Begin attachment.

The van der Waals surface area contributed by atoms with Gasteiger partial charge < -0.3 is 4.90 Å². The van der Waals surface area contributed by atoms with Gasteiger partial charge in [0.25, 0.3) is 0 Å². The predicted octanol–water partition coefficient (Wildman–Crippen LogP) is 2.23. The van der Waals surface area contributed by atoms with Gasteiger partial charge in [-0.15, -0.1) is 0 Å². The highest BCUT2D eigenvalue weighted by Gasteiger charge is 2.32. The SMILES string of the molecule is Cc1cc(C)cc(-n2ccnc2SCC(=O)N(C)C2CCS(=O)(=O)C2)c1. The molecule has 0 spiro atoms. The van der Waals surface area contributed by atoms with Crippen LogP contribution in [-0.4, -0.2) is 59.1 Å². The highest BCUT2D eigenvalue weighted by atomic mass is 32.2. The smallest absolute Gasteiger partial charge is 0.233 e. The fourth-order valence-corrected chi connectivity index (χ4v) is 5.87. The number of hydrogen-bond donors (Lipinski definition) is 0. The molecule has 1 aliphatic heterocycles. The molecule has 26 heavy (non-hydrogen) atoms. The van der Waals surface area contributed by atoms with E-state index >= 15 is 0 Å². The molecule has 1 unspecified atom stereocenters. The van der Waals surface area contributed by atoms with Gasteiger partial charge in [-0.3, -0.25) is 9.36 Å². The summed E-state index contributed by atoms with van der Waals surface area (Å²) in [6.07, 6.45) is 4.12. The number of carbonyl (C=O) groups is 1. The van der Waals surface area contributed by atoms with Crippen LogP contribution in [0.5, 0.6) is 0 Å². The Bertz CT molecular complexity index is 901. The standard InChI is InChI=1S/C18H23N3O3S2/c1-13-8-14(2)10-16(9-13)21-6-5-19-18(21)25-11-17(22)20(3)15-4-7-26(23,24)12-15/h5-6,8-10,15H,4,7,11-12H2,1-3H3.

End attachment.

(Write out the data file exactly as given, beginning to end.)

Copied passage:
The van der Waals surface area contributed by atoms with Gasteiger partial charge < -0.3 is 4.90 Å². The van der Waals surface area contributed by atoms with Gasteiger partial charge in [0.25, 0.3) is 0 Å². The predicted octanol–water partition coefficient (Wildman–Crippen LogP) is 2.23. The van der Waals surface area contributed by atoms with Gasteiger partial charge in [-0.15, -0.1) is 0 Å². The highest BCUT2D eigenvalue weighted by Gasteiger charge is 2.32. The SMILES string of the molecule is Cc1cc(C)cc(-n2ccnc2SCC(=O)N(C)C2CCS(=O)(=O)C2)c1. The molecule has 0 spiro atoms. The van der Waals surface area contributed by atoms with Crippen LogP contribution in [-0.4, -0.2) is 59.1 Å². The highest BCUT2D eigenvalue weighted by atomic mass is 32.2. The smallest absolute Gasteiger partial charge is 0.233 e. The fourth-order valence-corrected chi connectivity index (χ4v) is 5.87. The number of hydrogen-bond donors (Lipinski definition) is 0. The molecule has 1 aliphatic heterocycles. The molecule has 26 heavy (non-hydrogen) atoms. The van der Waals surface area contributed by atoms with E-state index >= 15 is 0 Å². The molecule has 1 unspecified atom stereocenters. The van der Waals surface area contributed by atoms with Gasteiger partial charge in [-0.3, -0.25) is 9.36 Å². The summed E-state index contributed by atoms with van der Waals surface area (Å²) in [6.07, 6.45) is 4.12. The number of carbonyl (C=O) groups is 1. The van der Waals surface area contributed by atoms with Crippen LogP contribution in [0.5, 0.6) is 0 Å². The Bertz CT molecular complexity index is 901. The standard InChI is InChI=1S/C18H23N3O3S2/c1-13-8-14(2)10-16(9-13)21-6-5-19-18(21)25-11-17(22)20(3)15-4-7-26(23,24)12-15/h5-6,8-10,15H,4,7,11-12H2,1-3H3.